3. Hydromann7
    Joined: Sep 2015
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    Location: Perth WA

    Hydromann7 Junior Member

    Foiler

    Hi Gary and thanks for the reply.

    I Like Jim Youngs design especially how he has integrated a number of concepts for stability at low speed / rest and reduced drag at speed.

    As for foils I am a big fan, only issue with many current designs is that they are add on appendages and need to be adjusted or removed or set and tinkered with for trim or cavitate or vent or need to be located exactly X distance from CE etc etc...

    This is way beyond the expertise of many average sailors, and goodness knows that trying to balance on a beach ball is something that I gave up on 25 years ago.

    I also developed a foiling model Tri with a completely different approach to most. I used 4 x twisted washout foils similar in concept to a wind turbine vane. Calculated them for a specific lift at a different velocities and in testing they worked a treat. But instead of mounting them as add on items to the amas they are the mounting connectors to the amas, so imagine a W shaped craft with each of the tops of the W having floatation and the legs being the fixed foils. The outer tops (amas) being carbon over foam core with the foils made from carbon fibre over paulownia and have sufficient floatation to give stability at rest. As the craft accelerates it lifts on the foils from a low speed and according to my calculations for higher speed should remain stable over 40knts.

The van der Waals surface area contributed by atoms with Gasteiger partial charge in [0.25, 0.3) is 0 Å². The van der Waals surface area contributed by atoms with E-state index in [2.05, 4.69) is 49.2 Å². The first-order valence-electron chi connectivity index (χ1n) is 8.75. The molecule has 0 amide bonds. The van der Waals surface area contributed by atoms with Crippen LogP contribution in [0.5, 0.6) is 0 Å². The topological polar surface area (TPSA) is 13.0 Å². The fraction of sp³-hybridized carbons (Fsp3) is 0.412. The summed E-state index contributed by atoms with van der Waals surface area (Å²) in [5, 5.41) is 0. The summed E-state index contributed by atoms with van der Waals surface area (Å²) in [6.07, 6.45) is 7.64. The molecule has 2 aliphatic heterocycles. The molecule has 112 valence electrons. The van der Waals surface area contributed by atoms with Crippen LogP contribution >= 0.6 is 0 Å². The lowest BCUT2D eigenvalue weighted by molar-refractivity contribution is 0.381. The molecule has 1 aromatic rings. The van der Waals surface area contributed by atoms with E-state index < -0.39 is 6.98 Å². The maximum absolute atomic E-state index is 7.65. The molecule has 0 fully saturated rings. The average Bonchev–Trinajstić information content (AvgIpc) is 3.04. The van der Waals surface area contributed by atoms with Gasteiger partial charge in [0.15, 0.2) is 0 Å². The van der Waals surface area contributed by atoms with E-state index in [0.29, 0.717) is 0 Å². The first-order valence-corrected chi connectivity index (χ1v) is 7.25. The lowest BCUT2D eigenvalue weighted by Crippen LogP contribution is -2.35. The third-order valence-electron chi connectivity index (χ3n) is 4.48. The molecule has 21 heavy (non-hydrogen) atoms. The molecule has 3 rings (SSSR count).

The model worked well on a drag test for the foils, for this one I did not use a strain gauge but still used a fishing reel but driven by a drill to get the speeds I needed. It reminded me of a water strider the way it skated across the surface.

    As much as I liked it I still prefer to follow the mono design as I think in the real world it would offer a much more user friendly package for a family.